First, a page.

She came back raving. “I was wrong. You are my favorite writer. Chaste is my favorite book I have ever read. It is amazing!”

I sure didn’t expect that. I asked her if it was too dark and her answer blew my mind.

“I am a nurse,” she said. “I am around darkness all day but never able to acknowledge it. I have to remain positive even though I want to scream. The patients I get will just vanish one day and I can’t ask if they went home or died. HIPPA law demands that I don’t ask about the things that happen on a shift I am not working. Nurses are around death all the time and we have to just keep moving,” she said. “Seeing darkness and being able to acknowledge it is intoxicating. It is a release that I don’t get at work. It feels like breathing.”

One night when she was about to quit, when the pressure got too high, and the true horror of her job was spanned out before her, she told them she had to have 20 minutes. They had to give her 20 minutes. And she went into a conference room. She closed the door, wanting to scream, and pulled out her Kindle. She read the new work I had sent her. Intense shit with Aaron the Marked. And it worked. It was all she needed to put her back in the right head space. She was able to be a nurse again. And in some small way, Aaron may had saved a life.

She ended up reading Chaste about eleven times. The rough draft, with all of its typos and its horror. She memorized parts of it and she loved the villain. No one loves that villain, but T did. Chaste made a huge impression on her.

T’s response to Chaste is most likely the only reason I published it at all. She told me over and over again how important a book it was, and over and over again she told me to not give up on it.

When I started to do the rewrites, I kept her apprised as to how it was going. Every time I told her how much I was cutting, she freaked out a little. She said she was terrified of what it would look like when I was done with it. And she would not even read the new draft until it was completely finished.

I gave it to her expecting her to hate every moment of it and maybe yell at me that I had ruined it.

But she came back. She told me it was good enough for her and she gave it her seal of approval, which I needed. I would not have published it at all if she had not given me the nod. She asked me to promise her that I would never ask her to delete the original. Said it was too dear to her to get rid of.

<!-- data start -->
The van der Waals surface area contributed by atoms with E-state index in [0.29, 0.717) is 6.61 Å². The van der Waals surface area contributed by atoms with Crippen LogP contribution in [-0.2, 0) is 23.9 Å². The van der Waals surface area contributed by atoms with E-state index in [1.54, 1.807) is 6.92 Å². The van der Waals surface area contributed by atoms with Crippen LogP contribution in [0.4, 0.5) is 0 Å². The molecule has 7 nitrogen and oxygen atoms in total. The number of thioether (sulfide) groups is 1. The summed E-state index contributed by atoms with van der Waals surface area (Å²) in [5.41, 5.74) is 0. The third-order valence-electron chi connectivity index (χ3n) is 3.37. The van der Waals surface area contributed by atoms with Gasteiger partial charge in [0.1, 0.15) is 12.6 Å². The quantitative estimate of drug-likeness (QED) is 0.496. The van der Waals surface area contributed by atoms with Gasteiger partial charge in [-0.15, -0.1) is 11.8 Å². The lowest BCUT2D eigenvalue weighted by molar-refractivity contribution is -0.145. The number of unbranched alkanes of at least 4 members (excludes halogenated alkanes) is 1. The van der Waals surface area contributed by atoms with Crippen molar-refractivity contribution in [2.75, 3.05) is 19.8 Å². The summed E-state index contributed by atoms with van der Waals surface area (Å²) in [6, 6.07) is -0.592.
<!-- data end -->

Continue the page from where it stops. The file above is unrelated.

I promised her I would let her keep it exactly how it was written the first time. Typos and all. To be honest, there are things in that draft of that book that I changed and did not end up keeping. Parts of the world that have not been revealed yet. There are races that no longer exist and lore that I have either gotten rid of or have changed completely.

The rough draft of Chaste has secrets no one will ever know. It has ideas no one will ever hear. And there are things about it I decided I don’t want anyone to know. They can draw too many conclusions about my past and too much is said that ties back to my life before therapy and an age of my history that I will never tell anyone.

T knows secrets that only Bekah knows and will ever know.

She rereads that book every now and then and it comforts me to know that someone has it. It’s like I have a keeper of an old world. A darker world than anyone has ever seen before. An ancient keeper of secrets who will hold on to Chaste covetously and watch over it.

Now Heart read it, too. She has ridden wild into that dark canyon. But she read it once and never went back to it. She has forgotten all the crevasses and the pits.

T has kept it secret. She has watched over that section of my world that no longer exists.

I told her in 2012 that I would never write Sob’s revenge book. The character was wronged terribly and she vows in Chaste to have revenge. She has to plan it and work it carefully but she promised to have her revenge. The idea was very dark and I knew that it would be tricky getting all the intrigue into the book that it would need. It was a project I was not interested in delving into, and I had sloughed it off.

But T told me I could not do that. She said Sob had to have her day. Sob was, at the time, her favorite character and she said she could not live knowing that those who hurt Sob had not been punished.

I decided I could put that book off long enough for T to forget about it, and I could move on from there.

T did not ask about it again, but many times she said that Sob was her favorite of my characters. After a few years had gone by, I finally decided T was right. Sob’s story needed to be told. I wrote Mestlven in a few weeks. The book just flew out of me. And my promise to T was fulfilled.

When I had finished the book, T came down to Heart’s tattoo studio and got a tattoo of Sob’s hair pin stabbed through a red rose. She got it on her calf. She was the first to tattoo an image from my world onto her body.

I am honored by that and humbled. I look at T with awe and reverence.

This chapter is from Reality of the Unreal Mind, Vol. 3: The Keep. 

Vol. 1: Teardrop Road, is available here on Amazon.